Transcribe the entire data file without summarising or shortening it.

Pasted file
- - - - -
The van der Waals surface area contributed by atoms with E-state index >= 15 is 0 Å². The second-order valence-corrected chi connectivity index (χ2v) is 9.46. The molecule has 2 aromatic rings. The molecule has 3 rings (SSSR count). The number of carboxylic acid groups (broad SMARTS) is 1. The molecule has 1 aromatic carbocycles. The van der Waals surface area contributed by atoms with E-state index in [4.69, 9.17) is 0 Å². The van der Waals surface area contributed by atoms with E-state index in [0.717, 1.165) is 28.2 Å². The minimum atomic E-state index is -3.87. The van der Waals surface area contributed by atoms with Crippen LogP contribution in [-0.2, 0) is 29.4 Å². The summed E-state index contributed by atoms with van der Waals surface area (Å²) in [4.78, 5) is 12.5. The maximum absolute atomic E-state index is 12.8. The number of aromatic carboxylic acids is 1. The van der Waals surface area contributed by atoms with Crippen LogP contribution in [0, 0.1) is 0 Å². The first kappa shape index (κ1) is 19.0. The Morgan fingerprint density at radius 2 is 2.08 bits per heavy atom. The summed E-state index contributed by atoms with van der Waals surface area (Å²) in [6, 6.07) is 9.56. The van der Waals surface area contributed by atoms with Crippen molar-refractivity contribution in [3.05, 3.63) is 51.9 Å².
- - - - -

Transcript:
The van der Waals surface area contributed by atoms with E-state index >= 15 is 0 Å². The second-order valence-corrected chi connectivity index (χ2v) is 9.46. The molecule has 2 aromatic rings. The molecule has 3 rings (SSSR count). The number of carboxylic acid groups (broad SMARTS) is 1. The molecule has 1 aromatic carbocycles. The van der Waals surface area contributed by atoms with E-state index in [4.69, 9.17) is 0 Å². The van der Waals surface area contributed by atoms with E-state index in [0.717, 1.165) is 28.2 Å². The minimum atomic E-state index is -3.87. The van der Waals surface area contributed by atoms with Crippen LogP contribution in [-0.2, 0) is 29.4 Å². The summed E-state index contributed by atoms with van der Waals surface area (Å²) in [4.78, 5) is 12.5. The maximum absolute atomic E-state index is 12.8. The number of aromatic carboxylic acids is 1. The van der Waals surface area contributed by atoms with Crippen LogP contribution in [0, 0.1) is 0 Å². The first kappa shape index (κ1) is 19.0. The Morgan fingerprint density at radius 2 is 2.08 bits per heavy atom. The summed E-state index contributed by atoms with van der Waals surface area (Å²) in [6, 6.07) is 9.56. The van der Waals surface area contributed by atoms with Crippen molar-refractivity contribution in [3.05, 3.63) is 51.9 Å².